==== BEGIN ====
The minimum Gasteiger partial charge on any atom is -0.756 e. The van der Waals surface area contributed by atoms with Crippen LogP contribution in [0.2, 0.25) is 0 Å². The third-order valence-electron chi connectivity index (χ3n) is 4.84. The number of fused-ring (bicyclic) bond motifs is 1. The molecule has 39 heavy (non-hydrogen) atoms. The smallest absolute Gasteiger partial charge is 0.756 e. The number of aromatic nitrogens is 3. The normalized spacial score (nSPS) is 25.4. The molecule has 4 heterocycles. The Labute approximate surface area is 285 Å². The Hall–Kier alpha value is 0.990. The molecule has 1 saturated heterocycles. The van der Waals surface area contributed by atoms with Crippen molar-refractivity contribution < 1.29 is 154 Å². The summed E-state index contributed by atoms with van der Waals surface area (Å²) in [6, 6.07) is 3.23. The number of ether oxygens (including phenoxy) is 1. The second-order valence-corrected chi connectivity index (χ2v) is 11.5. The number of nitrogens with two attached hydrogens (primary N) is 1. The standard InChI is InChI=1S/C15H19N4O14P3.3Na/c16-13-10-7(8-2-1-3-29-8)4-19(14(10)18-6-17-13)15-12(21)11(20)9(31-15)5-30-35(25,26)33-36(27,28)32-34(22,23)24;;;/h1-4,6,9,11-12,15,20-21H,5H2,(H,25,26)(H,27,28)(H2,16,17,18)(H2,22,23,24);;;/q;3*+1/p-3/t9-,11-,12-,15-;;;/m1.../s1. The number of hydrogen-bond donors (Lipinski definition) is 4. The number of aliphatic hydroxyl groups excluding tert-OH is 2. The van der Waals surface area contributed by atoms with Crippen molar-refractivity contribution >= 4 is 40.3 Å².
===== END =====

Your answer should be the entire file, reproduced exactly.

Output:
The minimum Gasteiger partial charge on any atom is -0.756 e. The van der Waals surface area contributed by atoms with Crippen LogP contribution in [0.2, 0.25) is 0 Å². The third-order valence-electron chi connectivity index (χ3n) is 4.84. The number of fused-ring (bicyclic) bond motifs is 1. The molecule has 39 heavy (non-hydrogen) atoms. The smallest absolute Gasteiger partial charge is 0.756 e. The number of aromatic nitrogens is 3. The normalized spacial score (nSPS) is 25.4. The molecule has 4 heterocycles. The Labute approximate surface area is 285 Å². The Hall–Kier alpha value is 0.990. The molecule has 1 saturated heterocycles. The van der Waals surface area contributed by atoms with Crippen molar-refractivity contribution < 1.29 is 154 Å². The summed E-state index contributed by atoms with van der Waals surface area (Å²) in [6, 6.07) is 3.23. The number of ether oxygens (including phenoxy) is 1. The second-order valence-corrected chi connectivity index (χ2v) is 11.5. The number of nitrogens with two attached hydrogens (primary N) is 1. The standard InChI is InChI=1S/C15H19N4O14P3.3Na/c16-13-10-7(8-2-1-3-29-8)4-19(14(10)18-6-17-13)15-12(21)11(20)9(31-15)5-30-35(25,26)33-36(27,28)32-34(22,23)24;;;/h1-4,6,9,11-12,15,20-21H,5H2,(H,25,26)(H,27,28)(H2,16,17,18)(H2,22,23,24);;;/q;3*+1/p-3/t9-,11-,12-,15-;;;/m1.../s1. The number of hydrogen-bond donors (Lipinski definition) is 4. The number of aliphatic hydroxyl groups excluding tert-OH is 2. The van der Waals surface area contributed by atoms with Crippen molar-refractivity contribution >= 4 is 40.3 Å².